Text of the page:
Recovery is easier than you think… “It’s a walk in the park”

Humans are said to have two types of attention: voluntary and involuntary. Voluntary attention is directed attention, it is the type of attention used when a task requires deliberate and sustained attention.

By contrast, involuntary attention (sometimes referred to as ‘soft fascination’) does not require an effort. It is proposed that certain elements in our environments such as “strange things, moving things, wild animals, bright things, pretty things, etc.” can draw in this type of attention. Building on this we can describe attention fatigue as a process that occurs during the performance of cognitive tasks which require prolonged use of directed attention and active suppression of irrelevant information.

When the capacity to maintain directed attention becomes overloaded, performance declines, and people are subjected to increased levels of mental fatigue, leaving them less capable of dealing with uncertainty and having a reduced ability to plan.

Involuntary attention or ‘soft fascination’ typically associated with contact with nature through ordinary natural settings is capable of restoring voluntary or directed attention, and has been highlighted by a number of authors to be the better of a range of options including meditation.

Contact with nature contributes to recovery in four ways:

First, natural environments provide opportunities to gain distance from routine activities and thoughts. This is referred to as “being away”. It may be associated with easily accessible natural environments within urban areas, as well as with more distant areas in close proximity to the sea, mountains, lakes, streams, forests, meadows and other idyllic places commonly used to “get away” from busy city living.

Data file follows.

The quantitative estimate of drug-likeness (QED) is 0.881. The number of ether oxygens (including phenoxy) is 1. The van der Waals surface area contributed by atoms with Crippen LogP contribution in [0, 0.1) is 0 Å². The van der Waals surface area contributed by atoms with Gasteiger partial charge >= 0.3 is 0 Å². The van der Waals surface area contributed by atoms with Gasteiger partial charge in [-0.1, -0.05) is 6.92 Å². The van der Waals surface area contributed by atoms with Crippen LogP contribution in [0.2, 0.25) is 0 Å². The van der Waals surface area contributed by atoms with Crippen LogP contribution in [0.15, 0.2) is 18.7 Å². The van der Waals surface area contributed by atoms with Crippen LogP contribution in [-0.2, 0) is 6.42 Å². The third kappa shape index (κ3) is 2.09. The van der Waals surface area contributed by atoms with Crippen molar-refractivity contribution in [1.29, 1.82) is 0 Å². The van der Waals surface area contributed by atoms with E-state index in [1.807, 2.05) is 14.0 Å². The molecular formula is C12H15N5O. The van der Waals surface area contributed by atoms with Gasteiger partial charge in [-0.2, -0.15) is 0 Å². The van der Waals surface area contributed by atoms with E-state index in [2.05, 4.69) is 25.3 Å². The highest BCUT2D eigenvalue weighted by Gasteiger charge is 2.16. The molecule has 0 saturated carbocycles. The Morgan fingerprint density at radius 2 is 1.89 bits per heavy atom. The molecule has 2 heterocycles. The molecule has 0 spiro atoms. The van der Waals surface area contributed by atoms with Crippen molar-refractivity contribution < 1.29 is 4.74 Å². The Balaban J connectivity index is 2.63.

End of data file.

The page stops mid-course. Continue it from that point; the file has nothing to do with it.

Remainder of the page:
Second, the “soft fascination” automatically associated with aspects of nature such as clouds, sunsets, snow patterns and the motion of leaves in the wind holds human attention effortlessly, while providing sufficient opportunity to allow the mind to think about other things.

Third, the ‘extent’ of the natural environment can provide a scope or depth of experience in which one can become immersed so that the mind is engaged and gains rest from other concerns.

Fourth, because people have an inherent affinity with nature, natural environments provide a setting that is compatible or well matched to human desires, which allows attention to rest.

While non-natural experiences could have these four characteristics present, many studies have shown that contact with nature is the most common and most reliable source of mentally restorative experiences to contain all four simultaneously.

An environment abundant with these four characteristics, or even just one of two, is likely to invoke involuntary attention, which allows directed attention to rest and replenish.

A restorative experience which includes all four factors working together to a relatively high degree during a given period of time will eventually lead to an individual gaining the ability to confront difficult personal matters and reflect on themselves and their priorities in life.

A Swiss study found that visits to forests and parks promoted recovery from stress in 87 per cent of respondents, and a sense of being well-balanced in 40 per cent of respondents. This supports the view that recovering direct attention capacity leads to a contemplative state of mind, where people can attain a state of calm or balance and think through and gain perspective on their problems.

Oh, by the way, turn the phone off while you are out there.

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